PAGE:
I walk into the kitchen in search of all the goods to start my coffee. Typically, I have a clowder of cats waiting for my arrival as they feel that their breakfast should take priority over my coffee. I think this is bullshit, but often concede as one of the said cats will swat at me as I pass by her stalking spot. I get out the cat food, collect and fill their bowls, add probiotics to one bowl because it’s supposed to make the said cat nicer, then distribute to three different dog-safe places. Back to the coffee. Except that this is when I typically notice two dogs staring at me with looks of betrayal. I stop and give them each a dogbone. Back to my coffee. Except as I’m dumping out the previous day’s grounds, I notice how full the trash can is and make a mental note to empty it later, which I will forget until lunchtime. I poke around the house and dishwasher for my favorite/misplaced mug and finally pushed the start button. While the coffee brews, I often notice that the table hadn’t been wiped down after the previous night’s dinner, grab the sponge, and clean it. Which is when I also notice similar remnants on the counters – some Ramen broth here, some peanut butter there – I wipe those down as well. I haven’t had either of those food items in recent days, so I have to assume they were the result of an errant teen. As my coffee finishes, I collect the cats’ dishes and get out a bowl for my own breakfast. About fifty percent of the time I end up mixing my cottage cheese concoction with the same spoon that I used to stir up the cats’ breakfasts (a little extra protein is probably fine, right?).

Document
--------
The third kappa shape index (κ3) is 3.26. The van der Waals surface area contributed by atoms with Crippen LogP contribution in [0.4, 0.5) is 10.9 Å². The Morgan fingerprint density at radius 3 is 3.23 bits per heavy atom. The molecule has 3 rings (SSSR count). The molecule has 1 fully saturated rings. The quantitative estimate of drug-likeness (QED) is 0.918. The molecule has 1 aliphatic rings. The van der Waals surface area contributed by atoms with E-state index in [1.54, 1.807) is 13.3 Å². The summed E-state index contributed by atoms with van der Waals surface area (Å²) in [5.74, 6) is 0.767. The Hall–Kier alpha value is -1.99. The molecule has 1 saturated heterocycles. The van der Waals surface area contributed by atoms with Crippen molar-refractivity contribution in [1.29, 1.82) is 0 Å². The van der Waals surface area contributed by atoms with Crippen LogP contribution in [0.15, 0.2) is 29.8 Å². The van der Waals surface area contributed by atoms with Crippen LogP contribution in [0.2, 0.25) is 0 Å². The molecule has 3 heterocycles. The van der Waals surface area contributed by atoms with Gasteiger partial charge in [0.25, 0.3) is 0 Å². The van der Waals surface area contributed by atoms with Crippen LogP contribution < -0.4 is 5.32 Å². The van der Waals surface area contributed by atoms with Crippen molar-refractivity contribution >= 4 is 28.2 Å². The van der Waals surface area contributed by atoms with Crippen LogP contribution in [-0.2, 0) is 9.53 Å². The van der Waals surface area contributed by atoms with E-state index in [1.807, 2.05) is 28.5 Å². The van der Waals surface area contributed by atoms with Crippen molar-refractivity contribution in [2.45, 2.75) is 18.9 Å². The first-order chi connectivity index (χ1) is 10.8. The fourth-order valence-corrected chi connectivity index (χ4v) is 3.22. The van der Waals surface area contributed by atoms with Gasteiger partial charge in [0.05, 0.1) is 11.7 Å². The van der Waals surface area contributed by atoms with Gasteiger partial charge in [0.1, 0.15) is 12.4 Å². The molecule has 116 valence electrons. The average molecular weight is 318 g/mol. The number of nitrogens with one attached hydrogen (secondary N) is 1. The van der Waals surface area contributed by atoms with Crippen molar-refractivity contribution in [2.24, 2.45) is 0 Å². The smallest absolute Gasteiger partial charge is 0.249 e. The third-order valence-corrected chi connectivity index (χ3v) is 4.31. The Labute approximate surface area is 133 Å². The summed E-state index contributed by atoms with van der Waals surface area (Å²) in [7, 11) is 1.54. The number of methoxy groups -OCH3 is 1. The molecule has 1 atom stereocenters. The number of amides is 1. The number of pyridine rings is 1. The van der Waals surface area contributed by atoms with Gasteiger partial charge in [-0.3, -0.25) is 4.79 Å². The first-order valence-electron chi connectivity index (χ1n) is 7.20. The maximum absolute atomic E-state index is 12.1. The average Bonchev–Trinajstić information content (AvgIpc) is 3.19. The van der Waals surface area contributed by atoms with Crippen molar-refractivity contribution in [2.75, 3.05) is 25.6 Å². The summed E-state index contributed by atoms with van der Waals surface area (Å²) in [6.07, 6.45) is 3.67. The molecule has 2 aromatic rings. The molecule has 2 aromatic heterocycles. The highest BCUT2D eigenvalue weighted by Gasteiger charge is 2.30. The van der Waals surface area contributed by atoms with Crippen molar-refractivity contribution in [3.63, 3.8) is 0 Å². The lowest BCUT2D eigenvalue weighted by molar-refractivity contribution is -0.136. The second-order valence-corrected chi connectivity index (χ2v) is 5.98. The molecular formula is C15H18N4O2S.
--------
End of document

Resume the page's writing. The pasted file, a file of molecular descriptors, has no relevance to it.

In summary, my route from bed to breakfast takes up a whole paragraph.
My husband? He walks into the kitchen and thinks SPAM! He then cooks that spam with some eggs and sits down at his desk.